As any diabetic will tell you, prolonged poor glucose control (high or low) increases cravings for glucose-rich foods — so a big part of avoiding cravings is to achieve good control. Yes, that’s avoiding spikes of glucose from sugary or refined foods, but it’s also about eating well-balanced meals at regular intervals.
One of the ways of achieving the regular intervals without snacking is to eat foods that have a long energy release and so sustain you further.
Foods such as oatmeal, barley, mushrooms, nuts, legumes and many vegetables are the long fuel we need. This is because they contain soluble fibre that digests into a gel-like substance which helps slow down the absorption of carbs in the stomach.
Oats are regularly touted to fill you and sustain consistent weight management. They contain beta-glucan, which is a soluble fibre known to lower postprandial glucose spikes and improve insulin responses.
What you put on your porridge may help further. Cinnamon makes a great porridge sweetener — it is not only naturally sweet, but it also helps to stop sugar cravings. It is packed with polyphenols that help regulate blood glucose levels, slow sugar spikes and switch off the need to seek sweet.
Teas with a natural sweetness and which help with weight control include ginseng, jasmine and liquorice teas.
I spent most of last year researching the medicinal applications of commercially available herbal teas for a new book (due out in spring) — but plug aside, the interesting thing was how many support weight management.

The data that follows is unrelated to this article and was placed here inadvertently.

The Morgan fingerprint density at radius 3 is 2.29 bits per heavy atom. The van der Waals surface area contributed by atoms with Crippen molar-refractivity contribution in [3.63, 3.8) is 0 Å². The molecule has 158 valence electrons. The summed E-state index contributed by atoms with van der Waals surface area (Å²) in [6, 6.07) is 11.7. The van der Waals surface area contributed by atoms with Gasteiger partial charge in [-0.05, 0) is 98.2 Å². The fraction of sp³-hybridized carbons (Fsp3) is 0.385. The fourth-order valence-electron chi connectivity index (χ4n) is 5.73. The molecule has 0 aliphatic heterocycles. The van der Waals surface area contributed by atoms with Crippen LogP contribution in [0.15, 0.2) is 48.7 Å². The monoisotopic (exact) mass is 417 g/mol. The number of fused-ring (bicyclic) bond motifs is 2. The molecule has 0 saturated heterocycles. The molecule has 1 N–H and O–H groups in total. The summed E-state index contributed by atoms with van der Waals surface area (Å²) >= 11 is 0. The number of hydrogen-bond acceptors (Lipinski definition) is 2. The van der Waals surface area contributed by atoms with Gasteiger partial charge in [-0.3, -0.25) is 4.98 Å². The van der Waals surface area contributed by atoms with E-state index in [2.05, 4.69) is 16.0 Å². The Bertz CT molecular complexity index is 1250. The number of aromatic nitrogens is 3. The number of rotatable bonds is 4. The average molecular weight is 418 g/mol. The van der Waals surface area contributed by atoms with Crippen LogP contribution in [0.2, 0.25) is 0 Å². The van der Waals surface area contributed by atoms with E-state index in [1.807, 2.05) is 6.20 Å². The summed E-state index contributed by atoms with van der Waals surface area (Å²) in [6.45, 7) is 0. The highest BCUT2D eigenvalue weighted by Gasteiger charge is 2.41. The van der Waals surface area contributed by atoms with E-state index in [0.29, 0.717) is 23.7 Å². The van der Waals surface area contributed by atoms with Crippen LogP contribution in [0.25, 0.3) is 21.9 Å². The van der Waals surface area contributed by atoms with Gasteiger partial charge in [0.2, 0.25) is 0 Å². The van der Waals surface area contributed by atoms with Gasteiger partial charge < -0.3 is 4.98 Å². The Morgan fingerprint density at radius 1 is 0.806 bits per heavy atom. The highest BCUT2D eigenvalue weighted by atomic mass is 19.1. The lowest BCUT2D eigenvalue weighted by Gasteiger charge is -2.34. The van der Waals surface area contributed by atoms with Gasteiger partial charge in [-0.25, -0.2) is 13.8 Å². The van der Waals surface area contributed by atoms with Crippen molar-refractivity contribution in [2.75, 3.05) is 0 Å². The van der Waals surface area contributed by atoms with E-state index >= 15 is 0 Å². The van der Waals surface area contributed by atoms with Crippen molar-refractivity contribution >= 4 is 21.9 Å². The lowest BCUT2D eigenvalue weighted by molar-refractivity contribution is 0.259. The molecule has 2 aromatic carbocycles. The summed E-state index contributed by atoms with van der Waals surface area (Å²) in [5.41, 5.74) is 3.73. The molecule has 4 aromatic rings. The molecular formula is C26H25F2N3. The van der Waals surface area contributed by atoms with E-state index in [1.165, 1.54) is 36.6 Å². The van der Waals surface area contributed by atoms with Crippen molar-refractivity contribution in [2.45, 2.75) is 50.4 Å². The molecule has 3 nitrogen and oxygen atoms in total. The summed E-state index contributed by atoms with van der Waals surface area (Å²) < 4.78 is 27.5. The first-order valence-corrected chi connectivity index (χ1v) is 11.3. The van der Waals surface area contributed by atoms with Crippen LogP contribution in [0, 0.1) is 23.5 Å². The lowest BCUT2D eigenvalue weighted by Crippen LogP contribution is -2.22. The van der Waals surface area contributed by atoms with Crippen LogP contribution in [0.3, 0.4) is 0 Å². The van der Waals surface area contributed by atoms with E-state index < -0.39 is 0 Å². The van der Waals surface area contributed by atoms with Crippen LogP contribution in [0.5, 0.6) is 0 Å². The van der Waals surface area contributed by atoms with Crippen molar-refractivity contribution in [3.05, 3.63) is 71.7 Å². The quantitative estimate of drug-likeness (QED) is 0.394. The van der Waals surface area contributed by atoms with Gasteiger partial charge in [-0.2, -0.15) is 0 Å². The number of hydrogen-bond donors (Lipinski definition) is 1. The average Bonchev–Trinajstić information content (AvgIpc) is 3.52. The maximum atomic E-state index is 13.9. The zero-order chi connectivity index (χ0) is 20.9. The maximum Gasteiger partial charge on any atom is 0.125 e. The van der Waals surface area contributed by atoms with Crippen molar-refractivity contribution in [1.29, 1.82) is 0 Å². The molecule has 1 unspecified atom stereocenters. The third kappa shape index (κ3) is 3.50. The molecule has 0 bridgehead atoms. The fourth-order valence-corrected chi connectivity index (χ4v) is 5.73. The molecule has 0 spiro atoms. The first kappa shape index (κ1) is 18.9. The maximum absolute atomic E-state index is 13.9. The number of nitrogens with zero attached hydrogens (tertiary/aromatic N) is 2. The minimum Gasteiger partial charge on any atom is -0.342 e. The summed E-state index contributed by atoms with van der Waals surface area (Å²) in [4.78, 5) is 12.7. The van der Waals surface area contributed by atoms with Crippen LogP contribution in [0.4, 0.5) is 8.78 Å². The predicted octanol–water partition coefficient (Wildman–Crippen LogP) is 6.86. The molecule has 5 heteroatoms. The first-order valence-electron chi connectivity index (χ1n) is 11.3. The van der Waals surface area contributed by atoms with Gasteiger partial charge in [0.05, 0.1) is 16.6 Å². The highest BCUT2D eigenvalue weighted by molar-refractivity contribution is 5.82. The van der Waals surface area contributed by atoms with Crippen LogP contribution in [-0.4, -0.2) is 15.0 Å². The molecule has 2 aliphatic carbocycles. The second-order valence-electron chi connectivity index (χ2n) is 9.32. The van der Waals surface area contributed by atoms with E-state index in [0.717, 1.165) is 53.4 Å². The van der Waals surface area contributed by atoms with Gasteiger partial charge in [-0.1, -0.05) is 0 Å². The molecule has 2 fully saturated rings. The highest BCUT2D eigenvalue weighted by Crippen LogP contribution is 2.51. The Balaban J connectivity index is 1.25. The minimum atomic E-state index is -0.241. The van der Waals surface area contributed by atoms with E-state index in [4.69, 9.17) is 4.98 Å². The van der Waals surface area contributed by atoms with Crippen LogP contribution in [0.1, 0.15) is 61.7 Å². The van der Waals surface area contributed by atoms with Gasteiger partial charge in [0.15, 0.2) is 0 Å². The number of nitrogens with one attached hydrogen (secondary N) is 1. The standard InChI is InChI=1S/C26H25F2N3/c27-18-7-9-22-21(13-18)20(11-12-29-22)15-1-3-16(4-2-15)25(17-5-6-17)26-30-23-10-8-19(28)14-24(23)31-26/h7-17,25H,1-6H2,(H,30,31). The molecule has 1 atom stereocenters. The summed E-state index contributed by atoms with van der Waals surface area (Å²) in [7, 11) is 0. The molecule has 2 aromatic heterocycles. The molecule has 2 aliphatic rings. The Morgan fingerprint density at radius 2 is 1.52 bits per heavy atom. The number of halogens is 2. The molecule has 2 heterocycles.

For example, Rooibos tea contains a unique phytochemical known as aspalathin, which helps reduce stress hormones that can trigger hunger responses. Green teas are rich in epigallocatechin gallate which boosts metabolism and can support a decrease in belly fat accumulation.
There are also herbs that support weight loss and diminish sugar cravings.
Gymnema sylvestre is once such popular supplement, from a medicinal botany context it is fascinating — its content of gymnemic acids when put in direct contact with your tongue, fill up the sugar receptors of your taste buds and knock off sweetness perception, making that chocolate bar tasteless and unappealing.
When swallowed, they reduce the intestine’s ability to absorb any swallowed sugar molecules.
Gymnema has a history in natural diabetic treatments and it turns out that it not only decreases blood glucose levels but has the ability to repair beta cells in the pancreas and boost insulin production. Consult your doctor if you’re already on diabetic meds.
Of course, nothing beats portion control matched with exercise or other physical activity.
And in no time, the extra daylight of the approaching spring will minimise hunger hormones and begin to provoke an increase in activity hormones.
Before you know it, you’ll be back weeding your way to one less notch on the belt.